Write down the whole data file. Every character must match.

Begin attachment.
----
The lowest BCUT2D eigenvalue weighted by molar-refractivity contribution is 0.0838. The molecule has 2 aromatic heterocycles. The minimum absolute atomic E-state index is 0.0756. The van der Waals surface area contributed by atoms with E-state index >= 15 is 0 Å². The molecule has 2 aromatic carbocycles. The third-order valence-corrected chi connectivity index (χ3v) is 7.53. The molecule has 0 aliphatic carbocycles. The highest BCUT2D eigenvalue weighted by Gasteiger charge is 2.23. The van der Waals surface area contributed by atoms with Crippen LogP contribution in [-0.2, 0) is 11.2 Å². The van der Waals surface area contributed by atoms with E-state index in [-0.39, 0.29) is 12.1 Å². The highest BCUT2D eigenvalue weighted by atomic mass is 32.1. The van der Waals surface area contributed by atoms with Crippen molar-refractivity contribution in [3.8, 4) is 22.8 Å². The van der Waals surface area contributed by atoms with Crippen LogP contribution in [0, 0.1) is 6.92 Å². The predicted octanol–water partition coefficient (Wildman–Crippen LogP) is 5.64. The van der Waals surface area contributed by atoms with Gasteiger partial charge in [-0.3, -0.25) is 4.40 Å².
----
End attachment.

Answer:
The lowest BCUT2D eigenvalue weighted by molar-refractivity contribution is 0.0838. The molecule has 2 aromatic heterocycles. The minimum absolute atomic E-state index is 0.0756. The van der Waals surface area contributed by atoms with E-state index >= 15 is 0 Å². The molecule has 2 aromatic carbocycles. The third-order valence-corrected chi connectivity index (χ3v) is 7.53. The molecule has 0 aliphatic carbocycles. The highest BCUT2D eigenvalue weighted by Gasteiger charge is 2.23. The van der Waals surface area contributed by atoms with Crippen LogP contribution in [-0.2, 0) is 11.2 Å². The van der Waals surface area contributed by atoms with E-state index in [-0.39, 0.29) is 12.1 Å². The highest BCUT2D eigenvalue weighted by atomic mass is 32.1. The van der Waals surface area contributed by atoms with Crippen molar-refractivity contribution in [3.8, 4) is 22.8 Å². The van der Waals surface area contributed by atoms with Crippen LogP contribution in [0, 0.1) is 6.92 Å². The predicted octanol–water partition coefficient (Wildman–Crippen LogP) is 5.64. The van der Waals surface area contributed by atoms with Gasteiger partial charge in [-0.3, -0.25) is 4.40 Å².